Background: Laparoscopic surgery usually requires a pneumoperitoneum by insufflating the abdominal cavity with carbon dioxide (CO2). Increased intraabdominal pressure causes diaphragmatic displacement resulting in compressed lung areas, which leads to formation of atelectasis, especially during mechanical ventilation. Application of positive end-expiratory pressure (PEEP) can maintain pulmonary gas exchange. The objective of this study was to investigate the effect of abdominal gas insufflation on arterial oxygenation during mechanical ventilation with and without PEEP in rats. Methods: In experiment 1, two groups of six rats were continuously insufflated with CO2 at 12 mmHg for 180 min. Group 1 was ventilated with 8 cm H2O PEEP and group 2 had 0 cm H2O PEEP. Group 3 served as a control. This group had abdominal wall lifting and was ventilated with 0 cmH2O PEEP. In experiment 2, two groups of six rats had abdominal CO2 insufflation and were ventilated with or without PEEP during 180 min (group 4 and 5). In this experiment, abdomens were desufflated in both groups for 5 min at 60 and 120 min. Blood pressure monitoring and measurement of arterial pO2 was performed by placement of an indwelling carotid artery catheter in both experiments. Results: In both experiments, PaO2 values decreased significantly in insufflation groups that were ventilated with 0 cmH2O PEEP (groups 2 and 5). Insufflation groups ventilated with 8 cmH2O PEEP had PaO2 values comparable to these of control group. There were no significant differences in mean arterial pressure between insufflation groups ventilated with or without PEEP. Conclusion: PEEP preserves arterial oxygenation during prolonged pneumoperitoneum in rats with minimal adverse hemodynamic effects.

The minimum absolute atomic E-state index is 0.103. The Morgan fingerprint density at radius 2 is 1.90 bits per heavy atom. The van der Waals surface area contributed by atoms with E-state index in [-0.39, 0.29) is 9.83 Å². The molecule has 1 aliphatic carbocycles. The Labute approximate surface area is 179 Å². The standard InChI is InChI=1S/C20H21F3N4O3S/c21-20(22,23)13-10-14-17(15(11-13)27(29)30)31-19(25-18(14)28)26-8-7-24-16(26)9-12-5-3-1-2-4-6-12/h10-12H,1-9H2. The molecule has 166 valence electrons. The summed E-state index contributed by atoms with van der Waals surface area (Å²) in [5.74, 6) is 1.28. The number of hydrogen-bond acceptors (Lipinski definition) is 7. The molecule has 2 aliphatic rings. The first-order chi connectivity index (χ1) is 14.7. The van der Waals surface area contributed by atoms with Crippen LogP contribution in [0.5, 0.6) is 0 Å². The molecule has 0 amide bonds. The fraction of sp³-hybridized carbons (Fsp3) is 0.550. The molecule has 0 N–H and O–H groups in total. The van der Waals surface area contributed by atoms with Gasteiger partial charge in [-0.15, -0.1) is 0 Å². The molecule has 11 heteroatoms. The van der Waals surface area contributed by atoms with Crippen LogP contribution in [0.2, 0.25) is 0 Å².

Arterial oxygenation, Atelectasis, Laparoscopy, Pneumoperitoneum, Positive end-expiratory pressure, Ventilation,
Surgical Endoscopy: surgical and interventional techniques
Department of Surgery

Hazebroek, E.J, Haitsma, J.J, Lachmann, B.F, & Bonjer, H.J. (2002). Mechanical ventilation with positive end-expiratory pressure preserves arterial oxygenation during prolonged pneumoperitoneum. Surgical Endoscopy: surgical and interventional techniques, 16(4), 685–689. doi:10.1007/s00464-001-8174-y